Getting What the Occupation Gives: Exploring Multilevel Links Between Work Design and Occupational Values


  • We thank Michael Burke for serving as Editor on this manuscript. We also thank Kristopher Preacher and Kemp Ellington for their feedback and support.

Correspondence and requests for reprints should be addressed to Erich C. Dierdorff, Department of Management, Driehaus College of Business, DePaul University, 1 East Jackson Boulevard, Chicago, IL 60604-2287;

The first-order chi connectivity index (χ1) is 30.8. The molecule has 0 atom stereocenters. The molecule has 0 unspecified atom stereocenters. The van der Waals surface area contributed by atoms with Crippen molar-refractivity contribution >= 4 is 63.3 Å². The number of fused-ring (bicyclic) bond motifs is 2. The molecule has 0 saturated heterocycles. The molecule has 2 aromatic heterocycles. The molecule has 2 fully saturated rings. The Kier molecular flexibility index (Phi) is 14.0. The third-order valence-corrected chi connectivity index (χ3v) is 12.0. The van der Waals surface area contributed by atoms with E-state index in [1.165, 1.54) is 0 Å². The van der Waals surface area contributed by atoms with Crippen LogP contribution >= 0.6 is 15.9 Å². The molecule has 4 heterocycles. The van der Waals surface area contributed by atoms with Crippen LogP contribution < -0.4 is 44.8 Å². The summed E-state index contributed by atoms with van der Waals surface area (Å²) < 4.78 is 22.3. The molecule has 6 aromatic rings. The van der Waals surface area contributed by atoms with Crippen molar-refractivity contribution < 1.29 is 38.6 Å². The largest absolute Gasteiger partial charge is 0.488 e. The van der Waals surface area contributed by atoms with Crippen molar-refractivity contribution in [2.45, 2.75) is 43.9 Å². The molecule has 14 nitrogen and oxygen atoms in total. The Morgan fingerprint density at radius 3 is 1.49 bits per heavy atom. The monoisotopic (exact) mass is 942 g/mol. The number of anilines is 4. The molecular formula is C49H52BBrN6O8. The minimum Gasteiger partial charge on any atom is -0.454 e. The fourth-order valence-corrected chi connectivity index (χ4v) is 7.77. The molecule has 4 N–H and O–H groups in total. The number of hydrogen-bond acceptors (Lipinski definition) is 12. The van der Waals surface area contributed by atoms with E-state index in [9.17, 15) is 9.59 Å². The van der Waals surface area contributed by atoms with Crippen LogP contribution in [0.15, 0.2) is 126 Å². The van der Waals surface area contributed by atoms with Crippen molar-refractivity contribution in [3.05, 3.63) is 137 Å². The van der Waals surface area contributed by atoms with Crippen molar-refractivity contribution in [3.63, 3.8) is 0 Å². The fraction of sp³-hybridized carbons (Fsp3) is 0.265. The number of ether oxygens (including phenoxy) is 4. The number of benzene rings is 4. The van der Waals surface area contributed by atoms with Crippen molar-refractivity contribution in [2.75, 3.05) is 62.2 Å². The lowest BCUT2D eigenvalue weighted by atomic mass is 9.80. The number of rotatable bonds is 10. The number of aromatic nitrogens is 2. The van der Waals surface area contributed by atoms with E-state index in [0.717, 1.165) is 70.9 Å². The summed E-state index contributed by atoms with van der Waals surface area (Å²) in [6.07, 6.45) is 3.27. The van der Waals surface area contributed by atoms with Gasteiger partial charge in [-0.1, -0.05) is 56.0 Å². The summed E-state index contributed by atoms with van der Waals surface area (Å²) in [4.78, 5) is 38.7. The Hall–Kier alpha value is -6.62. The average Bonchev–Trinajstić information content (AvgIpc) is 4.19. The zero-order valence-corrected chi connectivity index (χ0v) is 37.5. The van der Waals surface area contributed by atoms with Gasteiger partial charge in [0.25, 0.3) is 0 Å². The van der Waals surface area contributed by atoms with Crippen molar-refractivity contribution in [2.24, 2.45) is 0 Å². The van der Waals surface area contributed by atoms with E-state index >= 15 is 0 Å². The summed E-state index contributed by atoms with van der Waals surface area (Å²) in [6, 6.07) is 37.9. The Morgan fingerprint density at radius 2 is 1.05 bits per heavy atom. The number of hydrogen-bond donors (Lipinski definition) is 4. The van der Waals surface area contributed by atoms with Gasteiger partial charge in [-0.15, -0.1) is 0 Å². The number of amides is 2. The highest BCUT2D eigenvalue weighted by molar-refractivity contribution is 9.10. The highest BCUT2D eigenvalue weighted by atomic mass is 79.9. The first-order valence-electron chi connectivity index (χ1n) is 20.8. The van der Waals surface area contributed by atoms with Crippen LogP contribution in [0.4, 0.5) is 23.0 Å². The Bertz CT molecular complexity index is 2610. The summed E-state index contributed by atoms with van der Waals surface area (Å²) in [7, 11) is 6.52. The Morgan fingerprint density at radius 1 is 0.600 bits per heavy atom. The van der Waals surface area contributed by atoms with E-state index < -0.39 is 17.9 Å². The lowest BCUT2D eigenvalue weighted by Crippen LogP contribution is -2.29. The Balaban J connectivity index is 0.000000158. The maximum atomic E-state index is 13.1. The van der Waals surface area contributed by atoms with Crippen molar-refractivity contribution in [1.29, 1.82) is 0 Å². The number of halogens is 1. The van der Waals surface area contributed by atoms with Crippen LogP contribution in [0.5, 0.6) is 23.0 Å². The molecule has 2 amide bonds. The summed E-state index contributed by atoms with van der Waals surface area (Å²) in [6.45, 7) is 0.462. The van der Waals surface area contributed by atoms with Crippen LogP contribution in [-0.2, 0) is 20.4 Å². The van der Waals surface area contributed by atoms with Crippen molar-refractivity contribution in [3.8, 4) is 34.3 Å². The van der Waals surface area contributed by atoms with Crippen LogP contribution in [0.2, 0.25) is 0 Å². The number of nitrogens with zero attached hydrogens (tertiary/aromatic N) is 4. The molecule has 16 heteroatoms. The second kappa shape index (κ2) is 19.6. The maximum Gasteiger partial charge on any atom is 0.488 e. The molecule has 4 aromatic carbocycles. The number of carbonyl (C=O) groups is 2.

The history of work design research is voluminous and compelling. Thousands of studies have demonstrated the wide-reaching and powerful impact the design of work can have on a host of meaningful outcomes. Yet, absent in much of this research is an explicit consideration of the context within which work is performed and how this context might impact work design. Drawing from the theory of work adjustment, we describe the different ways in which occupations are linked to work design. In a sample of 805 individuals from 230 occupations, our multilevel examinations show the occupational-level values of achievement, independence, altruism, status, and comfort are related to a variety of work characteristics. In addition, we found that work characteristics are key mechanisms through which these occupational values affect individual-level job satisfaction. Implications of these results for work design theory and practice are discussed.